JUL 19, 2017 / Green designs on the move
The word “green” is used increasingly frequently in the urban context, especially to describe various forms and structures. While we’re all familiar with greenery in the form of parks, playgrounds, squares and urban gardens, we’re now seeing more and more green roofs, walls and vertical farms, too – especially in built-up spaces.
The main reason we are losing our green surfaces is the ever-growing need for housing, stores, businesses and manufacturing facilities. The second reason is transportation infrastructure. While our green surfaces slowly disappear and are replaced by buildings, green solutions are already playing a big role in bringing biodiversity to the cities. Now the idea of green transportation infrastructure is starting to spread through the urban dictionary as well.
What to do with all the space between railway or tram tracks, along roadsides and highway belts? It used to seem that the easiest thing to do was just to make them grey. But think again – if we build up the land with concrete, why not simply leave the greenery where it is, where it could still provide us with all the benefits.
What is green transportation infrastructure?
So, we can talk about green transportation infrastructure where the usual ‘’grey’’ surfaces are substituted by green surfaces (meaning filling all the blank spaces between railway and tram tracks, and alongside roads and highways, with greenery), which have the potential to tackle several problems on the same spatial area simultaneously; unlike the usual grey infrastructure, which only serves singular functions like drainage or transport. (EEA, 2015)
While single-purpose grey storm water infrastructure – conventional piped drainage and water treatment systems – is designed to move urban storm water away from the built environment, green infrastructure treats and reduces storm water at the source (stormwater management), while delivering tangible environmental, social and economic benefits. (source: https://www.epa.gov/green-infrastructure/what-green-infrastructure, 18.6.2017)
Providing multiple functions and benefits that have not only an environmental component, but social and economic components as well, makes the scheme part of the larger green infrastructure concept that is now being included in increasingly more EU policies.
Benefits and purpose of track greening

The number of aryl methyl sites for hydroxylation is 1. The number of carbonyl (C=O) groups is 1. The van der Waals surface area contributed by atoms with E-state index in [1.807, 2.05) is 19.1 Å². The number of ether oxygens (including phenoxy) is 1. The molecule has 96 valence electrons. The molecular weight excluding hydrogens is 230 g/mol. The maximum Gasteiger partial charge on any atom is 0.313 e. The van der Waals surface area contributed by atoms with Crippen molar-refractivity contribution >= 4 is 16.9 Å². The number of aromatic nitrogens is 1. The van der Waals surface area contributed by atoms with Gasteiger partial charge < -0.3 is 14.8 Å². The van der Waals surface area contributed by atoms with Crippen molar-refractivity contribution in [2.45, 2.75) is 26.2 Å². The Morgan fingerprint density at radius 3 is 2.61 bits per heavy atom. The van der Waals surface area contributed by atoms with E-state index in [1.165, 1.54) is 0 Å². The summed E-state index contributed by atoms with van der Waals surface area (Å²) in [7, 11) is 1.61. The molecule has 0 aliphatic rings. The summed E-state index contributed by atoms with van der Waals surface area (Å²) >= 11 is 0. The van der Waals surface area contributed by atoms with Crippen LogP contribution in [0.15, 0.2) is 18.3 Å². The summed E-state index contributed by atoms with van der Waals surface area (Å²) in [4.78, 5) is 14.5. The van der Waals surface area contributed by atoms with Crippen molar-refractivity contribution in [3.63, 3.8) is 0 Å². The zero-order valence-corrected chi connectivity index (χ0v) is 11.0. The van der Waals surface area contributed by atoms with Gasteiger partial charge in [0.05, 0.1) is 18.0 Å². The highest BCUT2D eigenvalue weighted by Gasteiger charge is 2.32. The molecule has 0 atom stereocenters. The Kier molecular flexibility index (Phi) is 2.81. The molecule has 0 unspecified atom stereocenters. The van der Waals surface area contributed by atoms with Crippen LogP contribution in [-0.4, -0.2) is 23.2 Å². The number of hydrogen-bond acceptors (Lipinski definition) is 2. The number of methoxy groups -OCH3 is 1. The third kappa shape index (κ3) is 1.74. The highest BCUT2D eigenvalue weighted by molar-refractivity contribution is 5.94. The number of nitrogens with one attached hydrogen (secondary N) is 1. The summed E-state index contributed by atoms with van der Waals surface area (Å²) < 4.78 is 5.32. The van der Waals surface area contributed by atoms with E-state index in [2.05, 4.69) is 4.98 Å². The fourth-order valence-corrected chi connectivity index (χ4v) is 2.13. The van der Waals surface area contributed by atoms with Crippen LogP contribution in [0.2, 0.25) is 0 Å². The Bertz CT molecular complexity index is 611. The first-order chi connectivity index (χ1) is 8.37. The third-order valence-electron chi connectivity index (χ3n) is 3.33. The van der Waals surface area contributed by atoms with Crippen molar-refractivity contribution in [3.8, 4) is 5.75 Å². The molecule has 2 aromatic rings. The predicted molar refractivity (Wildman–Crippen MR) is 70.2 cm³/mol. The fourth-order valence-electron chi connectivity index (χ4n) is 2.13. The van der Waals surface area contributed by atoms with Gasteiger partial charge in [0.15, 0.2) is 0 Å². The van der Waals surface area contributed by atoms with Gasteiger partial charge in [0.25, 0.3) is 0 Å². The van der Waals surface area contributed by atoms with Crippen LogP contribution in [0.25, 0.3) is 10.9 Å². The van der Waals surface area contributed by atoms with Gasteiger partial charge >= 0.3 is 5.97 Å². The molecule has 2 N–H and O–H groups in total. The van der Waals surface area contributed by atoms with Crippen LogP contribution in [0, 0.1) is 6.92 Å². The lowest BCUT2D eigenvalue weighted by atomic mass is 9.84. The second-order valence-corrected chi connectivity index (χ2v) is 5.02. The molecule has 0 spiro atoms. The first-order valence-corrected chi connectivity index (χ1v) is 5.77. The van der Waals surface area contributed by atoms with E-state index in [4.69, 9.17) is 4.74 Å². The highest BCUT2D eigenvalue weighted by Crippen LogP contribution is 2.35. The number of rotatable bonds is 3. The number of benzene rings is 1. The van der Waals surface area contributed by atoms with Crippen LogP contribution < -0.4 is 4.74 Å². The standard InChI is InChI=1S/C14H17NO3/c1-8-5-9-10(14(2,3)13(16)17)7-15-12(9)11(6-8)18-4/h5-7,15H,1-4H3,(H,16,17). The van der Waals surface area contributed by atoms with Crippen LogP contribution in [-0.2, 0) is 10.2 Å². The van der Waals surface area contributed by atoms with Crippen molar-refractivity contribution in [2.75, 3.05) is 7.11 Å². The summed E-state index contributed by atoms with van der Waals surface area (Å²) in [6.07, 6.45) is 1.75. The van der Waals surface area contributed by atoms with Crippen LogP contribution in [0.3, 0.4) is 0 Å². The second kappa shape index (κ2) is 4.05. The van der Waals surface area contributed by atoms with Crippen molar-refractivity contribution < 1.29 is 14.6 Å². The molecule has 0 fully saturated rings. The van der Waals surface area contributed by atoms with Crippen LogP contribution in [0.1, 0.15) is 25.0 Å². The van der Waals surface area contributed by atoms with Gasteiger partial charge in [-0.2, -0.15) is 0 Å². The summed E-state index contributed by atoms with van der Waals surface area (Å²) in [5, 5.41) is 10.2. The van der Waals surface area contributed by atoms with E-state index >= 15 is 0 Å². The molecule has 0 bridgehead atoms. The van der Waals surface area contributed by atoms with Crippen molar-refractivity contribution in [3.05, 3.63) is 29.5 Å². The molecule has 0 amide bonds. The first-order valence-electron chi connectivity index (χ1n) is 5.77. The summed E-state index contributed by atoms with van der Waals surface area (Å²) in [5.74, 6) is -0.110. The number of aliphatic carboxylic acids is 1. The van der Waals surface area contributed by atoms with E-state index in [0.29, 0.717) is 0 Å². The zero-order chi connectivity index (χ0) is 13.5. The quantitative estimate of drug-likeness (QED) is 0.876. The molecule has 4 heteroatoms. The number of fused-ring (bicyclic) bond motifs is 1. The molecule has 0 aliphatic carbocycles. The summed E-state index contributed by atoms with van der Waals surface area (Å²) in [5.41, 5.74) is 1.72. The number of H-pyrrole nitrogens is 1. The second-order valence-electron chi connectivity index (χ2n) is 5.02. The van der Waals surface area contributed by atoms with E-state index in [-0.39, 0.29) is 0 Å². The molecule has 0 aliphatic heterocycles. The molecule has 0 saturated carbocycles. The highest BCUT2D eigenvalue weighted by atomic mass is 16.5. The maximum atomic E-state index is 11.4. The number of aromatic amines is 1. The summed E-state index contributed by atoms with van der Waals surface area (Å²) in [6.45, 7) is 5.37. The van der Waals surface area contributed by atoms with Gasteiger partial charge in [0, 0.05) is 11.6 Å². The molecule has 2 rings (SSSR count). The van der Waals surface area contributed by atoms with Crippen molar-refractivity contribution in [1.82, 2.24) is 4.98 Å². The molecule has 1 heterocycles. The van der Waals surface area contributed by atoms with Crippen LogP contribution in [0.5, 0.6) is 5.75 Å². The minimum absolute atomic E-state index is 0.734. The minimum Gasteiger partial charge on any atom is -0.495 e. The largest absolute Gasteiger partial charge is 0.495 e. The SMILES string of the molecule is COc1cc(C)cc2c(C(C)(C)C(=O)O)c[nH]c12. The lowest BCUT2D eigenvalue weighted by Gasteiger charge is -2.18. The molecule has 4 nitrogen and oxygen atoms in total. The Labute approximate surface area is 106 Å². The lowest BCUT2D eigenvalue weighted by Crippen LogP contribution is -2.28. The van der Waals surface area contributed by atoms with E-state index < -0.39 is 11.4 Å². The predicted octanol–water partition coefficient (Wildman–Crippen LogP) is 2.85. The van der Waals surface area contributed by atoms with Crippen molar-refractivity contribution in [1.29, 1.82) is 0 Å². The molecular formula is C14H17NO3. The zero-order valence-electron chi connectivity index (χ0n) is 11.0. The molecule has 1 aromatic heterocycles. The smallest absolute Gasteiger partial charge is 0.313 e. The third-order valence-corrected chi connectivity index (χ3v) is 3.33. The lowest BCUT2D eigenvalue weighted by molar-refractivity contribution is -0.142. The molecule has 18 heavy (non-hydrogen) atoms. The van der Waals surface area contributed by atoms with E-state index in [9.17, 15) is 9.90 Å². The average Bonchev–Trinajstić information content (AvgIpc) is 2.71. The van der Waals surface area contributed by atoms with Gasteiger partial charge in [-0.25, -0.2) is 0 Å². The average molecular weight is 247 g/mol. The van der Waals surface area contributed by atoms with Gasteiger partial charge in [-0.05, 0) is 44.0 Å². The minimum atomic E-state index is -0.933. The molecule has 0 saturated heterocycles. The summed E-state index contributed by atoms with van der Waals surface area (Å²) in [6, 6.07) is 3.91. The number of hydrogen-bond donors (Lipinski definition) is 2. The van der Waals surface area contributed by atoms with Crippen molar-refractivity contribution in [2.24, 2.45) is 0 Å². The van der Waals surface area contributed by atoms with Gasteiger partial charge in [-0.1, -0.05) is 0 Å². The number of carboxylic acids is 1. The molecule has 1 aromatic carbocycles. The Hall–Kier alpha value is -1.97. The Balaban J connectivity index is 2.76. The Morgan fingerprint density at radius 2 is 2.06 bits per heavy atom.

One part of the solution / concept is educating people about green urban infrastructure, why it matters and, and how it helps improve our living environments.
Another component of the scheme aims to expand green tracking / green transportation infrastructure with live vegetation that will:
- improve air quality
- increase carbon sequestration
- lower temperatures
- lower the urban heat island effect
- reduce noise (with insulation)
- filtrate water running from streets and buildings
- improve all-round comfort for residents
- create a more natural look
- create additional natural habitats, which means greater biodiversity in urban areas
While a lot of people think it is complicated and expensive to restore existing infrastructure back to green infrastructure, it is actually not. This can be achieved with low maintenance green track systems that help enhance emission protection characteristics, are easy to install and are less expensive than conventional grey infrastructure.
At Urbanscape, we think a lot about a greener future, and therefore offer special green infrastructure solutions called Green Designs on the Move™.
Our case: Highway belt in Germany
At Urbanscape, we customise each design to specific projects and specific climate zones. For example, in cooperation with project owner Internationale Geotextil GmbH (Germany) and supplier of sedum mats Sempergreen (Holland), a green belt 9 km long between two highway tracks on A33 motorway close to Bielefeld in Germany was installed. Here the green belt is raised so that the salt doesn’t reach the plants and destroy them.
Phase 1: Geotextile and Urbanscape Green Roll placed to gravel base ground
Phase 2: Sedum-Mix Mat by Sempergreen placed on top
Phase 3: Green belt, 9 km long, finished.
Subscribe to Email Updates
We’ll be sending you information and news about our solutions and material which we believe may be useful to you.